Pedram Partovi

Pedram Partovi, an associate professor of history at American University, is a historian of the medieval and modern Muslim world. His current research focuses on the history of youth movements and their role in creating and disrupting the political order in Iran and the wider Middle East. This project springs from his earlier work on popular Iranian cinema, which in its depictions of male heroism problematized the efforts of state agents to eliminate or coopt in the name of modern “progress” the often informal youth associations that had long organized urban public life. In studying these “reckless” youths on the margins of law and order, he challenges assumptions about the supremacy of the “state” that have characterized much of social scientific writing on the modernization of politics and society in the Middle East. Partovi earned his doctorate with honors from the University of Chicago. He previously held a visiting professor position in the Center for Global Islamic Studies at Lehigh University and taught courses at the University of Michigan, DePaul University, and Columbia College. He is the author of Popular Iranian Cinema before the Revolution: Family and Nation in Filmfarsi (Routledge, 2017). He has also published articles in numerous journals including the Journal of Persianate Studies, Visual Anthropology Review, International Journal of Middle East Studies, Iranian Studies, and Comparative Studies of South Asia, Africa, and the Middle East.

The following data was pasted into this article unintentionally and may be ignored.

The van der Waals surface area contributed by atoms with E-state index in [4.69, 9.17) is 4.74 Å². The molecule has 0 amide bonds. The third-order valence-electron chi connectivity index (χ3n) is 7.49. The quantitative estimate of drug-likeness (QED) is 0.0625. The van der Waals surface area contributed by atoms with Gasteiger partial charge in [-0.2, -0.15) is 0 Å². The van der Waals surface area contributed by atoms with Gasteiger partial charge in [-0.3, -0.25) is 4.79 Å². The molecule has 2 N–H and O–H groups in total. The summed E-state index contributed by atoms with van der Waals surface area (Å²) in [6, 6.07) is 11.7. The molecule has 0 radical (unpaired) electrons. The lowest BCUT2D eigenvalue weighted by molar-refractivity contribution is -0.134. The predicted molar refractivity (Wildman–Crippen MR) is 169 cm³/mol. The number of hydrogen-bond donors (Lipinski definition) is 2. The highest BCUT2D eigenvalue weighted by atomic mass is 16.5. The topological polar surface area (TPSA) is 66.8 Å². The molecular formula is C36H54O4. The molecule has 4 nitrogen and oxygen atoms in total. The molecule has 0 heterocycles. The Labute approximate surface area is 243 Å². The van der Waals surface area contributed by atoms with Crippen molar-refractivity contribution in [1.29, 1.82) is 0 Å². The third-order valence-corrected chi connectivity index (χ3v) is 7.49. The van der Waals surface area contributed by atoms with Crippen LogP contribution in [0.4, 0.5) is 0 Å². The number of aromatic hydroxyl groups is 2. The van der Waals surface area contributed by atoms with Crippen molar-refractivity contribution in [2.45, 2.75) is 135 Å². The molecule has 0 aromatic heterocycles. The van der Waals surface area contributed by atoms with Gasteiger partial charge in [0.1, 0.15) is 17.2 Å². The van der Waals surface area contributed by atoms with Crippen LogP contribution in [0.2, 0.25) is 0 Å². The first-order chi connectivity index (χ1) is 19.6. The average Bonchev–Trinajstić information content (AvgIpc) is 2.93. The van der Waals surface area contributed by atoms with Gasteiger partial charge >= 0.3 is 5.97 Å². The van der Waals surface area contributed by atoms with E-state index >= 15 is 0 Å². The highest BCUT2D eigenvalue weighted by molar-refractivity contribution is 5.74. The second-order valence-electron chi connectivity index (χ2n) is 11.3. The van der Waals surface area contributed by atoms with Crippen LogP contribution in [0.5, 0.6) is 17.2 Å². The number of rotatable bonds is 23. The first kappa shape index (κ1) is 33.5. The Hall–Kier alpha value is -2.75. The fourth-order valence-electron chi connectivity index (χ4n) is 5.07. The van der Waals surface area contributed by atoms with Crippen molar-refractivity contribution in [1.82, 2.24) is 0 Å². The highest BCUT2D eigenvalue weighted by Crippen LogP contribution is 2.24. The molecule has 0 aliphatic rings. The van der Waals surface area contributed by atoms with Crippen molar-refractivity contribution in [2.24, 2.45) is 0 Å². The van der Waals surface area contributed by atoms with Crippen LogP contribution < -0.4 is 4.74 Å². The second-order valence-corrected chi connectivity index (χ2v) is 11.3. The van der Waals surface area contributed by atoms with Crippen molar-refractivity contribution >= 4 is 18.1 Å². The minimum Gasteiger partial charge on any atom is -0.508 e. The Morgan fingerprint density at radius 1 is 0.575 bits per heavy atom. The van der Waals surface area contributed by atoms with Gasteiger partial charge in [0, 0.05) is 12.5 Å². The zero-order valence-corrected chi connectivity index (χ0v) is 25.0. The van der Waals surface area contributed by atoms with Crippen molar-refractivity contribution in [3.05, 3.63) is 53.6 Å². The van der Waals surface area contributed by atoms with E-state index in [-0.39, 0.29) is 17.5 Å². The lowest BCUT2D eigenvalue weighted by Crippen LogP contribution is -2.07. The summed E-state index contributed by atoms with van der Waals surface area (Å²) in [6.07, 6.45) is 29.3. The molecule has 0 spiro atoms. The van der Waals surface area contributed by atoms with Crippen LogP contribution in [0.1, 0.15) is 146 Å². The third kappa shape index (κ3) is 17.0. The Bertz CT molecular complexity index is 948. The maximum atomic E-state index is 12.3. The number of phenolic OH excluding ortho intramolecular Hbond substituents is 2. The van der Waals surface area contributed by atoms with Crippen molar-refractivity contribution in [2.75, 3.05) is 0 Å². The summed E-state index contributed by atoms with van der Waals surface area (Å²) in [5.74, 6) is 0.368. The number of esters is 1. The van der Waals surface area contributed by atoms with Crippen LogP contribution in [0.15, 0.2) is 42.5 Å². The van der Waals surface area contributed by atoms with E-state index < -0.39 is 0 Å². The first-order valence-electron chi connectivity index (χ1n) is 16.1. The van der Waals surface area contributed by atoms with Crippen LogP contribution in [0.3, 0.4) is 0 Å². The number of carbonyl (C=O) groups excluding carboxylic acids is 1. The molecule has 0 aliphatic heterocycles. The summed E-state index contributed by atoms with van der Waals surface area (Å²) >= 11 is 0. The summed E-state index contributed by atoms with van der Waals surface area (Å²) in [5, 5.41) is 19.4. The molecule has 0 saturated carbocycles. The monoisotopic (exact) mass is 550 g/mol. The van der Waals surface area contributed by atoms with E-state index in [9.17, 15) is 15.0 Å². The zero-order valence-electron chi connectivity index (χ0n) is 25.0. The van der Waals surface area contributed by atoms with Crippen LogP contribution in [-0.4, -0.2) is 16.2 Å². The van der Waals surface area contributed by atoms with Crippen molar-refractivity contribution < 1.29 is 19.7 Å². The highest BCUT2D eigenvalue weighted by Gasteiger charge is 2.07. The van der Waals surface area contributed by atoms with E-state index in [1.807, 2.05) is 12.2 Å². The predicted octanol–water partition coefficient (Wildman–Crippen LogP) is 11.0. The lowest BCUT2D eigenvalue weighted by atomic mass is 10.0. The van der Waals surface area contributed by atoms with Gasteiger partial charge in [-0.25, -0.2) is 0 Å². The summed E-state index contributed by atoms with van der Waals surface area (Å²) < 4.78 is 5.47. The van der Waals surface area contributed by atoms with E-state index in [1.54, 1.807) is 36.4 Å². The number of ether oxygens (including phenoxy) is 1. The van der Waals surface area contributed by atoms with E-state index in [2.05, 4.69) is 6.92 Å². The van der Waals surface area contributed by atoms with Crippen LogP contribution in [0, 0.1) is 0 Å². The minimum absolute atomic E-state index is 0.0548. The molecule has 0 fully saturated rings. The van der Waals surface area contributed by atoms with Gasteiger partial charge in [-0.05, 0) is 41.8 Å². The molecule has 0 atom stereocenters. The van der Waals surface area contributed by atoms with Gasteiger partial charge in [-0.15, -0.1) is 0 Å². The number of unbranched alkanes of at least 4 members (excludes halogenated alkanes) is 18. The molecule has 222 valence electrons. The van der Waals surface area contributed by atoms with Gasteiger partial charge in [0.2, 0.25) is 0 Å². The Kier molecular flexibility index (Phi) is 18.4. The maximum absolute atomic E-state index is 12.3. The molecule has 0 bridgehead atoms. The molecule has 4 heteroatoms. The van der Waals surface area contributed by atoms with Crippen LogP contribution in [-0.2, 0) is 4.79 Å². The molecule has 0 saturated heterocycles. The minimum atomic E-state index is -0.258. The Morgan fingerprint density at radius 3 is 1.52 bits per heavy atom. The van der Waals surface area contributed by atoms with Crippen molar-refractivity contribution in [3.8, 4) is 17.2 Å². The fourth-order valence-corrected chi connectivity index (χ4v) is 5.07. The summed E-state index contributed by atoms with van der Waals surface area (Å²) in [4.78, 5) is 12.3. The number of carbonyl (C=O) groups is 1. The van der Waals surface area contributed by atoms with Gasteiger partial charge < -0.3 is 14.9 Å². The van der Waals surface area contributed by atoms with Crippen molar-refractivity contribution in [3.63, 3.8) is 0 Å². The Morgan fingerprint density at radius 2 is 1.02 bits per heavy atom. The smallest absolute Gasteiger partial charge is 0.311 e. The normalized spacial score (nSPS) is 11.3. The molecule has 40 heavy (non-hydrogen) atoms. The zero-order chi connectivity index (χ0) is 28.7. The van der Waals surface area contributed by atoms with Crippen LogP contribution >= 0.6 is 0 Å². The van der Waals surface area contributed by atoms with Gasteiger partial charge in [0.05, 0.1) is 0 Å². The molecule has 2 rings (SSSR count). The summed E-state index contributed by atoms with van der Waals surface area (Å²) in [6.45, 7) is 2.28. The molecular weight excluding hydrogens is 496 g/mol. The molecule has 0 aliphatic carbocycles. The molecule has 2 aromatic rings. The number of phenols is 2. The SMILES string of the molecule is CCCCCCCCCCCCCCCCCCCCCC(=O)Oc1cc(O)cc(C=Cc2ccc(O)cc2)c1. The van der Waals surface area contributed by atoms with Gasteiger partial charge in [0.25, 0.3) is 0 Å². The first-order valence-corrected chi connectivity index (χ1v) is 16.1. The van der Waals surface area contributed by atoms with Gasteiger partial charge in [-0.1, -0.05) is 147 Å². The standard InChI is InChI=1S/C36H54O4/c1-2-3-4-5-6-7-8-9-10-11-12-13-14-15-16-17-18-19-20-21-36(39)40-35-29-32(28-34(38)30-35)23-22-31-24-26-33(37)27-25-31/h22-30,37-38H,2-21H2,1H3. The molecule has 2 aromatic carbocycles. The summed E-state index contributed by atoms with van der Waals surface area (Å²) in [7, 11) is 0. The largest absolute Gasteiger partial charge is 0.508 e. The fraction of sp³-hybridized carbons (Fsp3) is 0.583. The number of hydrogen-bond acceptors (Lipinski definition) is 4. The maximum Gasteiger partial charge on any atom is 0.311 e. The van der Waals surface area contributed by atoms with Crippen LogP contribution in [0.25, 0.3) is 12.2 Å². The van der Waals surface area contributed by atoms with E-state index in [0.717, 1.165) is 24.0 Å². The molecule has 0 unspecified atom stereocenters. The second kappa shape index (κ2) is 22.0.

Mehrnaz Saeedvafa

Mehrnaz Saeed-Vafa has an MFA in film from University of Illinois at Chicago. She has been teaching as a full-time faculty member in cinema and television arts at Columbia College since 1989. Her areas of expertise are cinema studies (international, Middle Eastern, Iranian, Exilic, and women, gender, and race in cinema), documentary film theory and production, and alternative forms. She has lectured and written extensively on Iranian cinema. Her book on Abbas Kiarostami, co-written with Jonathan Rosenbaum, was published by the University of Illinois Press in 2003 (revised edition 2018). She is an award-winning filmmaker. Her films A Tajik Woman, Saless Far from Home, and Ruins Within have been shown in many international film festivals. Her short film A Different Moon was shown in several European film festivals in 2009 and picked up for distribution by European Spiritual Film Festival in France. Her latest award-winning film, Jerry & Me, which has also been screened in several domestic and international film festivals, has been picked up by Arab Film Distribution/Type Cast Film. She is currently working on a documentary about a house in Florence, Alabama, that was designed by Frank Lloyd Wright. She has been the artistic consultant of the Festival of Films from Iran at the Gene Siskel Film Center in Chicago since 1989.